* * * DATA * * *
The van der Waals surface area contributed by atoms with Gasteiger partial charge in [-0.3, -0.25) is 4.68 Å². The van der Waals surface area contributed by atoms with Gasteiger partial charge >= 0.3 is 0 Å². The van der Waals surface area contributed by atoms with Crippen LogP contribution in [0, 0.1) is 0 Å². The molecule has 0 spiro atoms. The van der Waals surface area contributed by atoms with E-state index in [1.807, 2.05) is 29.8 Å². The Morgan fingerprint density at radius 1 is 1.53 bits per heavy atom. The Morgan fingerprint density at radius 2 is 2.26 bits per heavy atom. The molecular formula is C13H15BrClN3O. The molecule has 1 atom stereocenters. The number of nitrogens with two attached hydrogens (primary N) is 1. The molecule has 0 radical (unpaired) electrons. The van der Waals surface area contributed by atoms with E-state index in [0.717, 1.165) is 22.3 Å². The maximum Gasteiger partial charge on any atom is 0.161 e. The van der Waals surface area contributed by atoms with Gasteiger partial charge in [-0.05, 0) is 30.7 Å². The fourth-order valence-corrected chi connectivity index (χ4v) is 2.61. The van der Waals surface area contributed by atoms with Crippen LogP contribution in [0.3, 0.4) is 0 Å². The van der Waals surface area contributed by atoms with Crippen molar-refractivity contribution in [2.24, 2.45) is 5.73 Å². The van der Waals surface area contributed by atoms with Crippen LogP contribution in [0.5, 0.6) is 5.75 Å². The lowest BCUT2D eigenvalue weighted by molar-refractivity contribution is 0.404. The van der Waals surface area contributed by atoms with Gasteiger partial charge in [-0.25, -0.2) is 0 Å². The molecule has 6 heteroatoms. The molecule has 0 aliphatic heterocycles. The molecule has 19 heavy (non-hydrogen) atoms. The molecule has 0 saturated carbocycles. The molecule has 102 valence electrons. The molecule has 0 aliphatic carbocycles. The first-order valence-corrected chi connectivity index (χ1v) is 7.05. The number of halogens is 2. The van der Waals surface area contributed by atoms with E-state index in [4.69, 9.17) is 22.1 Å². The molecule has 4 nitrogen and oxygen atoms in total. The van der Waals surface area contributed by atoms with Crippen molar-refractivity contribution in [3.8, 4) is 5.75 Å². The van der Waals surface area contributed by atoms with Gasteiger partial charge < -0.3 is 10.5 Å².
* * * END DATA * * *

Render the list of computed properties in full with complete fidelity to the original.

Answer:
The van der Waals surface area contributed by atoms with Gasteiger partial charge in [-0.3, -0.25) is 4.68 Å². The van der Waals surface area contributed by atoms with Gasteiger partial charge >= 0.3 is 0 Å². The van der Waals surface area contributed by atoms with Crippen LogP contribution in [0, 0.1) is 0 Å². The molecule has 0 spiro atoms. The van der Waals surface area contributed by atoms with E-state index in [1.807, 2.05) is 29.8 Å². The Morgan fingerprint density at radius 1 is 1.53 bits per heavy atom. The Morgan fingerprint density at radius 2 is 2.26 bits per heavy atom. The molecular formula is C13H15BrClN3O. The molecule has 1 atom stereocenters. The number of nitrogens with two attached hydrogens (primary N) is 1. The molecule has 0 radical (unpaired) electrons. The van der Waals surface area contributed by atoms with E-state index in [0.717, 1.165) is 22.3 Å². The maximum Gasteiger partial charge on any atom is 0.161 e. The van der Waals surface area contributed by atoms with Gasteiger partial charge in [-0.05, 0) is 30.7 Å². The fourth-order valence-corrected chi connectivity index (χ4v) is 2.61. The van der Waals surface area contributed by atoms with Crippen LogP contribution in [0.3, 0.4) is 0 Å². The van der Waals surface area contributed by atoms with Crippen molar-refractivity contribution in [2.24, 2.45) is 5.73 Å². The van der Waals surface area contributed by atoms with Crippen LogP contribution in [0.5, 0.6) is 5.75 Å². The lowest BCUT2D eigenvalue weighted by molar-refractivity contribution is 0.404. The van der Waals surface area contributed by atoms with Gasteiger partial charge in [-0.25, -0.2) is 0 Å². The molecule has 6 heteroatoms. The molecule has 0 aliphatic heterocycles. The molecule has 19 heavy (non-hydrogen) atoms. The molecule has 0 saturated carbocycles. The molecule has 102 valence electrons. The molecule has 0 aliphatic carbocycles. The first-order valence-corrected chi connectivity index (χ1v) is 7.05. The number of halogens is 2. The van der Waals surface area contributed by atoms with E-state index in [4.69, 9.17) is 22.1 Å². The molecule has 4 nitrogen and oxygen atoms in total. The van der Waals surface area contributed by atoms with Crippen molar-refractivity contribution in [3.8, 4) is 5.75 Å². The van der Waals surface area contributed by atoms with Gasteiger partial charge < -0.3 is 10.5 Å².